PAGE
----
After the herculean effort of many folks at Macquarie University in mounting a fully online exam period due to COVID-19, we are now seeing the light at the end of the tunnel with marking now well underway. Data from student feedback and examinations hotline is being processed for insights with lessons to be shared soon. In the mean time, last week saw several international events on various aspects of digital assessment in transition, in STEM and in virtual worlds.

Back to the future – using a pen in STEM e-exams

Monday 22nd: I gave a Zoom talk at the e-Assessment in Mathematical Sciences online conference (University of Newcastle UK). I explored the pros, cons and caveats of using graphics tablets for STEM digital examinations based on a pilot experiment ran in 2019.

The talk recording is available:

The future of e-assessment practices after the Corona Virus emergency

Wednesday 24th: I gave joint session via GotoWebinar with Ishan Kolhatkar (BPP University, UK) at the Digital Examinations Forum 2020 online conference (University of Bath, UK and Inspera, No). Given the COVID-19 pivot we are now at a cross roads – do we merely migrate to, or transform assessment online? In my part I explored the possibilities, conditions and potential pitfalls for moving to digital examinations in higher education. I made a particular point that there are deliberate choices to be made in adopting technologies that will have a material impacts upon the shape and form of what is possible in digital exams going forward. The session also briefly covered at a very rough and ready analysis of issues reported via the exam hotline during the first week of exams at Macquarie (more to come on that).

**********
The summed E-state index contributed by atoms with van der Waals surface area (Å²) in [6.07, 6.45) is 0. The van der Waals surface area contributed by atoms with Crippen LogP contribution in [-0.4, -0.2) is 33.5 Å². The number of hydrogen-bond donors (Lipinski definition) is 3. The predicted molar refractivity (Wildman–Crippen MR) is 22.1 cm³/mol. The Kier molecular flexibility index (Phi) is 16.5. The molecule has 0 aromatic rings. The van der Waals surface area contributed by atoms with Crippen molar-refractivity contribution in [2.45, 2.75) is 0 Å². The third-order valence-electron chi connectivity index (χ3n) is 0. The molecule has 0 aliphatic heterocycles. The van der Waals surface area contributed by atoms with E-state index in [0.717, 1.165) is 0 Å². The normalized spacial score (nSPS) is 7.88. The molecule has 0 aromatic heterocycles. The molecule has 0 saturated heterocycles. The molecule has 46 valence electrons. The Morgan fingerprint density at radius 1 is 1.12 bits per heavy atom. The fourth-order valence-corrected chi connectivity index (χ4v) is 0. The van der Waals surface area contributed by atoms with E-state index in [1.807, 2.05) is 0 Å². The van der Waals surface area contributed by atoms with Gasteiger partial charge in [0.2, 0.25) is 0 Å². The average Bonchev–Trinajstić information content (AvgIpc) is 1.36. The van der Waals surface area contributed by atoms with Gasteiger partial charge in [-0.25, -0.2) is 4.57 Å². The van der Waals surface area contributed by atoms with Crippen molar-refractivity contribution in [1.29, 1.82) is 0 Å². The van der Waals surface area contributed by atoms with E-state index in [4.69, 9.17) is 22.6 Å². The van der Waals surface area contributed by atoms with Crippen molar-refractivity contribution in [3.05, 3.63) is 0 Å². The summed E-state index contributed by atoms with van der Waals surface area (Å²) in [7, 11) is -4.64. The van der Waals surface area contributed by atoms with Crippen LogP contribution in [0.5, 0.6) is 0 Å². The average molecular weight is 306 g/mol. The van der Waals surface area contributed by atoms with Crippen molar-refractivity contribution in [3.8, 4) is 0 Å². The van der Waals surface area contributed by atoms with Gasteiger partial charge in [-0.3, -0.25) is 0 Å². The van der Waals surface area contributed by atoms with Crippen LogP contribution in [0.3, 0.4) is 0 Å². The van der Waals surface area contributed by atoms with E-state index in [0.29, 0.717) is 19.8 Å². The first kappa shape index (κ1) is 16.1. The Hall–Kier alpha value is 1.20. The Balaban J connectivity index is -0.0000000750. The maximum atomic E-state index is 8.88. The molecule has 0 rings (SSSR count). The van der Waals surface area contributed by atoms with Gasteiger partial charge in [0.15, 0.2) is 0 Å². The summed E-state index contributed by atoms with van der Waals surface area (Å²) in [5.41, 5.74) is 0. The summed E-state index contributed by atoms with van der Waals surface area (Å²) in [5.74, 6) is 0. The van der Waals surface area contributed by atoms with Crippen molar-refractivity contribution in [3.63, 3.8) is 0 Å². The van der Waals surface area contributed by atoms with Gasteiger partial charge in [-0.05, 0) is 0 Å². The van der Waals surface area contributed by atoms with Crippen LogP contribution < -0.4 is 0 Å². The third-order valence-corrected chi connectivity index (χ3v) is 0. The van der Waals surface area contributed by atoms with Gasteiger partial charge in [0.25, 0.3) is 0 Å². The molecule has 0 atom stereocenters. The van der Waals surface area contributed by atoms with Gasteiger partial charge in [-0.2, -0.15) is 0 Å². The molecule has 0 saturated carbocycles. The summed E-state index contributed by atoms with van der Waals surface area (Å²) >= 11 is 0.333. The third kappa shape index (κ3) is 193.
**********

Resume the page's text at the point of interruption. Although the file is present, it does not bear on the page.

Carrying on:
The session recording is available:

Opportunities and Challenges for Assessment in XR

Friday 26th: I, via my ‘avatar’, presented at a panel session at the Immersive Learning Research Network conference (US) held within Virbela virtual campus (at 1am-3am SYD time!). Joint with US and European colleagues Cindy Ziker, Evelien Ydo, Diago Zapata-Rivera and Michael Casale. I covered work carried out in Australia from 2011 to 2018 to enable the collection of assessment data in virtual worlds and using augmented reality technology.
The conference itself was held using a mix of virtual world and online conferencing technologies. The experience was immersive in a different way than that experienced in Zoom sessions in that movement in a virtual 3rd dimension was possible. During the conference you could use voice or text to chat with others, present slides, webcam streams and share links. Unlike an individually scheduled Zoom session, the added dimension of a 3D virtual environment meant that you could also walk about the conference venue and ‘bump’ into others giving you spontaneous and serendipitous opportunities for meeting others at the event. Post-session discussions with individual members of the audience was also possible just like at a real conference. The virtual conference also had an exhibition hall for posters and demos where links to a range of different virtual and immersive technologies were provided. The virtual world environment would certainly have its uses for engaging student assessments where role plays, meetings and digital poster presentation could be hosted.

virtual conference presentation audiencevirtual conference presentation  opening scenevirtual conference presentation scene with laser pointervirtual conference post-session discussion scene
Our panel was also live streamed and the 2 hour session recording is here:

Let us know in the comments below if you have any digital assessment events of your own to share!

Posted by Mathew Hillier

Mathew has been engaged by Macquarie University as an e-Assessment Academic in residence and is available to answer questions by MQ staff. Mathew specialises in Digital Assessment (e-Assessment) in Higher Education. Has held positions as an advisor and academic developer at University of New South Wales, University of Queensland, Monash University and University of Adelaide. He has also held academic teaching roles in areas such as business information systems, multimedia arts and engineering project management. Mathew recently led a half million dollar Federal government funded grant on e-Exams across ten university partners and is co-chair of the international 'Transforming Assessment' webinar series as the e-Assessment special interest group under the Australasian society for computers in learning in tertiary education. He is also an honorary academic University of Canberra.

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